I Am Number Four (PG-13) will be lucky to reach that spot on the box office chart this weekend, regardless of how many young adult readers bought Pittacus Lore's book. This isn't Twilight, you know. More like that Percy Jackson and the Olympians flick that seemed like a good idea at the time for gravy-train jumping.
Alex Pettyfer, breathlessly hyped as the next Robert Pattinson, stars as John Smith, a regular new kid in a small Ohio town. Except he isn't a normal teenager; he's a Loric alien on the run from the evil Mogadorians trying to kill him and eight other refugees. John is No. 4 on the hit list. It could be worse. He could be No. 9 and the movie would be twice as long with backstory.
I Am Number Four co-stars Pettyfer's girlfriend, Dianna Agron — who must receive less fan mail than her Glee cast mates — and Timothy Olyphant, who must have taken the gig before Justified made him a hot commodity. No surprise: The movie wasn't screened for Weekend review.
Liam Neeson is nicely settling into roles that Harrison Ford played so well a couple of decades ago: the uptight, upright citizen thrust into a perplexing situation that could kill him. Taken turned out to be a crackling thriller and box office hit in 2008; Unknown (PG-13) looks like more of the same good thing. Neeson plays Dr. Martin Harris, who awakens from a coma to find that his identity has been hijacked by someone (Aidan Quinn), and the scheme may include his wife (January Jones, TV's Mad Men). The only person believing his claim is the cab driver (Diane Kruger, Inglourious Basterds) whose traffic accident caused his injury. Frank Langella is lurking in the shadows, which is never a good sign in mysterious situations like this. Unknown wasn't screened in time for Weekend. Find a review at tampabay.com/features, or Friday on Etc, Page 2B.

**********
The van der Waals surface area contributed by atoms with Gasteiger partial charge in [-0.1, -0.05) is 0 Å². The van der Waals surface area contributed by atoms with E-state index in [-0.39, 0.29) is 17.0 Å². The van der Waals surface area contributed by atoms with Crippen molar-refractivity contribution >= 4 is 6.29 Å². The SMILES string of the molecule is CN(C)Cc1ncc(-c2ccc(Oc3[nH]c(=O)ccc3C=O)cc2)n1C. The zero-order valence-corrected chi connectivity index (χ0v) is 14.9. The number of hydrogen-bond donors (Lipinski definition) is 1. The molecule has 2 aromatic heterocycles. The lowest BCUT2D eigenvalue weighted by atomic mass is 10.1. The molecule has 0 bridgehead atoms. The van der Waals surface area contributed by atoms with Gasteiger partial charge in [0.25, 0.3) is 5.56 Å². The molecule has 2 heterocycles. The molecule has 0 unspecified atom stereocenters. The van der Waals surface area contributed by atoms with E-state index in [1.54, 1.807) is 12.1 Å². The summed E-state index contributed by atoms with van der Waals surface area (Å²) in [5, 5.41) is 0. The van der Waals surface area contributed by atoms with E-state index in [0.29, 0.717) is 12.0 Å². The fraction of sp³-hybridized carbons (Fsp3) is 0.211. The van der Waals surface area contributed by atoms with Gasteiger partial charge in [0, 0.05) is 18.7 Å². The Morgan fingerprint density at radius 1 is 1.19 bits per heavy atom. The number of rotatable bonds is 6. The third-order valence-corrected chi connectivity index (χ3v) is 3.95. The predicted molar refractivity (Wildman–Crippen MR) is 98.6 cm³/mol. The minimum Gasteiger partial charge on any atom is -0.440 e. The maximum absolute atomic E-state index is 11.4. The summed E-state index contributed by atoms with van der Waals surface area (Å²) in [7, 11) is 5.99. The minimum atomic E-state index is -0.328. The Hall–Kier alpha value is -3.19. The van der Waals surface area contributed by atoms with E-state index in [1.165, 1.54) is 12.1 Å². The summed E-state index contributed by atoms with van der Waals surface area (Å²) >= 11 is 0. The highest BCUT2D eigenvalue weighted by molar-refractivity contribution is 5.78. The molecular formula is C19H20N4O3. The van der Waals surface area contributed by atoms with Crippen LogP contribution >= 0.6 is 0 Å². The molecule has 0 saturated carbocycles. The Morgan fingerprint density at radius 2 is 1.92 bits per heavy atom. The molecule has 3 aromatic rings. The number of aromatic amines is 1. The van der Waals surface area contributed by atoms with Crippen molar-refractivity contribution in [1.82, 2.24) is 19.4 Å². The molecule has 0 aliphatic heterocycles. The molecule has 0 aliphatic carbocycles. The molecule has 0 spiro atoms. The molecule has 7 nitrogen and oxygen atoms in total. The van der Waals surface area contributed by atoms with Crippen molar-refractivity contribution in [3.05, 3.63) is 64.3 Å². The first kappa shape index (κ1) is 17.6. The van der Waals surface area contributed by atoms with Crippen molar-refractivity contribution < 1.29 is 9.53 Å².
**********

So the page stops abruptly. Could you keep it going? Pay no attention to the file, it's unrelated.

What can be less promising than a third movie starring Martin Lawrence in drag? Big Mommas: Like Father, Like Son (PG-13) lowers the anticipation bar with two — count 'em, two — actors cross-dressing in extremely unconvincing fashion, surrounded by lunkheads believing them. Times have been tough for Lawrence, but this is desperate.
He returns as Malcolm, the bumbling FBI agent solving cases against all odds. This one involves his son Trent (Brandon T. Jackson), who witnessed a murder, and the killer knows it. The only solution, of course, is to pull out the Big Momma wig, fat suit and muumuu, dress Trent like a woman and go undercover in an all-girls school.
Big Mommas: Like Father, Like Son wasn't screened for Weekend review.
Steve Persall, Times film critic